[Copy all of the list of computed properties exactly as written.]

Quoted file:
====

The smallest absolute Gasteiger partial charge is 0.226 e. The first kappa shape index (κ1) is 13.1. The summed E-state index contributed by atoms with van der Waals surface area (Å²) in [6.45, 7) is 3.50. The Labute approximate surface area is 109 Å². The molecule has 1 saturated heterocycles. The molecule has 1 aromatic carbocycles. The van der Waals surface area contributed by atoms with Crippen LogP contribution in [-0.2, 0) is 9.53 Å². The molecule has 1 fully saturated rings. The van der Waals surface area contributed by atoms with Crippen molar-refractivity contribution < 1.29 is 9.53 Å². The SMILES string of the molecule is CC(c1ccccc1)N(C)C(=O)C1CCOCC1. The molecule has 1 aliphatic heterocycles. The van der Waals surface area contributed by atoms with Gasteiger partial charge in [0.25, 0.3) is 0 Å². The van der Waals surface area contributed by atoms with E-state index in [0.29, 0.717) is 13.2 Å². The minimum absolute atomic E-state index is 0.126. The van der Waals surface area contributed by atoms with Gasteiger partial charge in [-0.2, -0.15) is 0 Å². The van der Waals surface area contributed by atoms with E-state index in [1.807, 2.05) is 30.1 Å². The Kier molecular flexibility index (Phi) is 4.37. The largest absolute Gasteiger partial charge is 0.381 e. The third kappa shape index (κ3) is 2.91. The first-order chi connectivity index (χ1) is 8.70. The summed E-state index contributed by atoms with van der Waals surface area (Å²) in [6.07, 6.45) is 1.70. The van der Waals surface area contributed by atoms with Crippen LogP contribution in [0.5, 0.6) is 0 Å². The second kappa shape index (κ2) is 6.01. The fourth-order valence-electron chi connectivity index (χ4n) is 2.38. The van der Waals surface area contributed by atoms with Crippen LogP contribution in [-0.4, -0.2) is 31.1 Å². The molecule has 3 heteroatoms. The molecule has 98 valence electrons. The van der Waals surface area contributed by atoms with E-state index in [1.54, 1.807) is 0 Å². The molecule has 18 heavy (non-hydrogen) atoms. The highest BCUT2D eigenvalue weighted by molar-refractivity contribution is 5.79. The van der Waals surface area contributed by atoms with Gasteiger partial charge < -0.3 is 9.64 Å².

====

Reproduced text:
The smallest absolute Gasteiger partial charge is 0.226 e. The first kappa shape index (κ1) is 13.1. The summed E-state index contributed by atoms with van der Waals surface area (Å²) in [6.45, 7) is 3.50. The Labute approximate surface area is 109 Å². The molecule has 1 saturated heterocycles. The molecule has 1 aromatic carbocycles. The van der Waals surface area contributed by atoms with Crippen LogP contribution in [-0.2, 0) is 9.53 Å². The molecule has 1 fully saturated rings. The van der Waals surface area contributed by atoms with Crippen molar-refractivity contribution < 1.29 is 9.53 Å². The SMILES string of the molecule is CC(c1ccccc1)N(C)C(=O)C1CCOCC1. The molecule has 1 aliphatic heterocycles. The van der Waals surface area contributed by atoms with Gasteiger partial charge in [0.25, 0.3) is 0 Å². The van der Waals surface area contributed by atoms with E-state index in [0.29, 0.717) is 13.2 Å². The minimum absolute atomic E-state index is 0.126. The van der Waals surface area contributed by atoms with Gasteiger partial charge in [-0.2, -0.15) is 0 Å². The van der Waals surface area contributed by atoms with E-state index in [1.807, 2.05) is 30.1 Å². The Kier molecular flexibility index (Phi) is 4.37. The largest absolute Gasteiger partial charge is 0.381 e. The third kappa shape index (κ3) is 2.91. The first-order chi connectivity index (χ1) is 8.70. The summed E-state index contributed by atoms with van der Waals surface area (Å²) in [6.07, 6.45) is 1.70. The van der Waals surface area contributed by atoms with Crippen LogP contribution in [0.5, 0.6) is 0 Å². The second kappa shape index (κ2) is 6.01. The fourth-order valence-electron chi connectivity index (χ4n) is 2.38. The van der Waals surface area contributed by atoms with Crippen LogP contribution in [-0.4, -0.2) is 31.1 Å². The molecule has 3 heteroatoms. The molecule has 98 valence electrons. The van der Waals surface area contributed by atoms with E-state index in [1.54, 1.807) is 0 Å². The molecule has 18 heavy (non-hydrogen) atoms. The highest BCUT2D eigenvalue weighted by molar-refractivity contribution is 5.79. The van der Waals surface area contributed by atoms with Gasteiger partial charge < -0.3 is 9.64 Å².